Compliance Management

First P2P encryption solution gets PCI council seal of approval


European Payment Services (EPS), a Berkshire, England-based company, has become the first vendor to have its point-to-point encryption (P2PE) hardware certified under global security standards used to protect consumer card data.

Back in April 2012, The Payment Card Industry Security Standards Council (PCI SSC) released a hefty 210-page document (PDF) offering updated requirements and testing procedures for P2PE solutions – and now one hardware seller has led the pack in scoring the council's seal of approval, so to speak.

On Wednesday, the council announced at its 2013 European Community Meeting in Nice, France, that the solution called “EPS Total Care P2PE” was the first to be verified.

The PCI SSC P2PE Standard offers in depth guidance on securing payment card data from the time consumers swipe their cards, to the point that a third-party processor or acquirer decrypts the sensitive financial information.

On Tuesday, Bob Russo, General Manager of PCI SSC, told that other vendors are in the process of having their hardware-based P2PE solutions assessed. He also added that the council's move to create a list of certified products would help guide merchants in selecting technology that can safeguard users' card data.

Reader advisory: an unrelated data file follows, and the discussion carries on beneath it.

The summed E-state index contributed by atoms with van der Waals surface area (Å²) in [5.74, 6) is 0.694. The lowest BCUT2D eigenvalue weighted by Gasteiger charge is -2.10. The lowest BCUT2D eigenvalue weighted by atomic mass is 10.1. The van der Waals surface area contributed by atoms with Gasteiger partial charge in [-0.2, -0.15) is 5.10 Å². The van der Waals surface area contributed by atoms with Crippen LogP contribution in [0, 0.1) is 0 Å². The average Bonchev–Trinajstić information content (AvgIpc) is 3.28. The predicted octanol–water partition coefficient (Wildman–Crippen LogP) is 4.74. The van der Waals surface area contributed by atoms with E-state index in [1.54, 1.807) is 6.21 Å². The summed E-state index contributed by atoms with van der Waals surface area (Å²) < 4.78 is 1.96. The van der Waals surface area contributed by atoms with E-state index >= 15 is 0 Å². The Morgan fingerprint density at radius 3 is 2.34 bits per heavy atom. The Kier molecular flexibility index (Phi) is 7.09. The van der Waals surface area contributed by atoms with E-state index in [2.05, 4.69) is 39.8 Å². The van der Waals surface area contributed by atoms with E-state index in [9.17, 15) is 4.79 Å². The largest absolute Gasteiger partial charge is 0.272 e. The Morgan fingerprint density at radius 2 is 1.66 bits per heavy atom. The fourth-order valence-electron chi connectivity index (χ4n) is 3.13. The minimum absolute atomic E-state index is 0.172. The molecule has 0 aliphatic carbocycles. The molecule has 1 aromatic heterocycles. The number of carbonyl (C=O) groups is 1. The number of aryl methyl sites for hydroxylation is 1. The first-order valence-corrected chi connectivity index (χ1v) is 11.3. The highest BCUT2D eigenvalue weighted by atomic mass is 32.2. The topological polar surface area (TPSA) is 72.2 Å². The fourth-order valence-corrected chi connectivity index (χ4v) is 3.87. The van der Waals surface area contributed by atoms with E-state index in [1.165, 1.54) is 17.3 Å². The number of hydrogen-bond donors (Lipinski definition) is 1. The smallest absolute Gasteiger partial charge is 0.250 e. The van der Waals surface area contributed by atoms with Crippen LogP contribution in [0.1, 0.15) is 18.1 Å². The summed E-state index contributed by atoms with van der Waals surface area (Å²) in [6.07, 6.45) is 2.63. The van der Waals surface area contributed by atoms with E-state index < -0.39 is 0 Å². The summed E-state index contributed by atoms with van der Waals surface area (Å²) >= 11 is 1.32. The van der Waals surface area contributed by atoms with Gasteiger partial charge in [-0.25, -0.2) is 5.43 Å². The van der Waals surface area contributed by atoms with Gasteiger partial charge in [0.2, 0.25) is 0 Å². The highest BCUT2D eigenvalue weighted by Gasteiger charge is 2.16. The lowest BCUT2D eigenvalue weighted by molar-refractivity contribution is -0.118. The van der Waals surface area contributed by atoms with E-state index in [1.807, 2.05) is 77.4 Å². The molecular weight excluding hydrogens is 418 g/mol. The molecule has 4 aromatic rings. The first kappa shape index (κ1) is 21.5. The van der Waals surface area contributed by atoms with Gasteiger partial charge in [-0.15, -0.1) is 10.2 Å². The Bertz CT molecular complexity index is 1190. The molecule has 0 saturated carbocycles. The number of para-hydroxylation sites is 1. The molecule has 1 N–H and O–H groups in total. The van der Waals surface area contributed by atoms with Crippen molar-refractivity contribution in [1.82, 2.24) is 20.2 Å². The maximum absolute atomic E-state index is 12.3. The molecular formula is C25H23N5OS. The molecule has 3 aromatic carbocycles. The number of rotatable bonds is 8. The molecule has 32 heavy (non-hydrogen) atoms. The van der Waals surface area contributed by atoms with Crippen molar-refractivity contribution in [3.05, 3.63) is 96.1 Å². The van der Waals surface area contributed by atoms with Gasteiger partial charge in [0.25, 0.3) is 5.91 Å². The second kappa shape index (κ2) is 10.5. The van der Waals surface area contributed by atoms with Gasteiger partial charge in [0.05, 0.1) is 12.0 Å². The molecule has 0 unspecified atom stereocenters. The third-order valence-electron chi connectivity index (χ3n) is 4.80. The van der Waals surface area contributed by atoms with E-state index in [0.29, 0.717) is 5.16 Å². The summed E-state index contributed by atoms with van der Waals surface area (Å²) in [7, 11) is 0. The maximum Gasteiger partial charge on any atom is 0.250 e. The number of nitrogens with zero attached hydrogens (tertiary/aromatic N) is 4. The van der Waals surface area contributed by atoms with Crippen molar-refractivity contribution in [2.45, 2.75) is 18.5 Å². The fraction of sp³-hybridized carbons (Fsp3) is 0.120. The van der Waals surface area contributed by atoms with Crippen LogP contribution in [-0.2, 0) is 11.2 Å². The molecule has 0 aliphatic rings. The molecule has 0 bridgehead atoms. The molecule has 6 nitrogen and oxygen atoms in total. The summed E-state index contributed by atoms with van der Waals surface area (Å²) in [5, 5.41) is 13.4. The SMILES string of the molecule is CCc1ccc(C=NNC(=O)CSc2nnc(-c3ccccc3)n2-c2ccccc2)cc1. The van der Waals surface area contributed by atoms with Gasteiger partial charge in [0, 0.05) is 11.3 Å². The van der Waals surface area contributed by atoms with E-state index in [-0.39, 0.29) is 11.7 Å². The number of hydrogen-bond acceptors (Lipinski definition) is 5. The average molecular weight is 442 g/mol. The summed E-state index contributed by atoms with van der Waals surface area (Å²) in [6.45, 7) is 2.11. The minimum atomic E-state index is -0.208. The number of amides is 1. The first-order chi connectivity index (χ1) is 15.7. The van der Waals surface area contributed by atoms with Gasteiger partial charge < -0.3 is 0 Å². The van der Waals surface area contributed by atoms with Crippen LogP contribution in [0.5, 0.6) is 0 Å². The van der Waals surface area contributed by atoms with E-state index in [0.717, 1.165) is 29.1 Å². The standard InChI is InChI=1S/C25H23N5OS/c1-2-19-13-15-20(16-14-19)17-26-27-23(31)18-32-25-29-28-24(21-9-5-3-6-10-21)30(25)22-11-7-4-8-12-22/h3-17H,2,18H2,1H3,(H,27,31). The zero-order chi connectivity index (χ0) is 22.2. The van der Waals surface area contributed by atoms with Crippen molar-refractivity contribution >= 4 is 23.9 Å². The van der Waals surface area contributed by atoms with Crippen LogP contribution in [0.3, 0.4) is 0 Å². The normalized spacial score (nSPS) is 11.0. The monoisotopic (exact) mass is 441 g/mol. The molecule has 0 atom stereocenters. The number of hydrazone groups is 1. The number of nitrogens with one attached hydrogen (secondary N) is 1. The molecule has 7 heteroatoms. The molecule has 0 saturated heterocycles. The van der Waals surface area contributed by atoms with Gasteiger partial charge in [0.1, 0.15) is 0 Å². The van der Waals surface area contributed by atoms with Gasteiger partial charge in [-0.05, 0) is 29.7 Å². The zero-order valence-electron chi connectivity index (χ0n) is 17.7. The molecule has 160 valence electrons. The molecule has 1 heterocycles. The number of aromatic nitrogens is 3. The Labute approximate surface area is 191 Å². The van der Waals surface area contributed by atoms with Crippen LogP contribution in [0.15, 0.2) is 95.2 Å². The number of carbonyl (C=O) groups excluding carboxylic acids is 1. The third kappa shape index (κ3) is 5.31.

“The more layers of security you can put on this [card data], the better off you are,” Russo said. “Point-to-point encryption has the ability to make a merchant's job a little bit easier, by possibly reducing the scope of their PCI compliance,” he continued.

“There are a lot of solutions out there, but none of them had been certified. This is the first listing that we've had, and now that we've got it, we expect to see quite a number of solutions listed on our website,” Russo said.

To obtain certification, a vendor must be evaluated by companies qualified by the council to assess PCI P2PE solutions.

Troy Leach, CTO of the council, told on Tuesday that the verification process won't provide an easy fix for staving off data leaks, but that it does give merchants a sense of reassurance as they aim to keep customer and client information from getting into the wrong hands.

“There's no technology by itself that will be a silver bullet for security,” Leach said. “But merchants need to understand their relationship with these providers.”

The council is also in the midst of creating requirements that will help certify software-based encryption products protecting card data.

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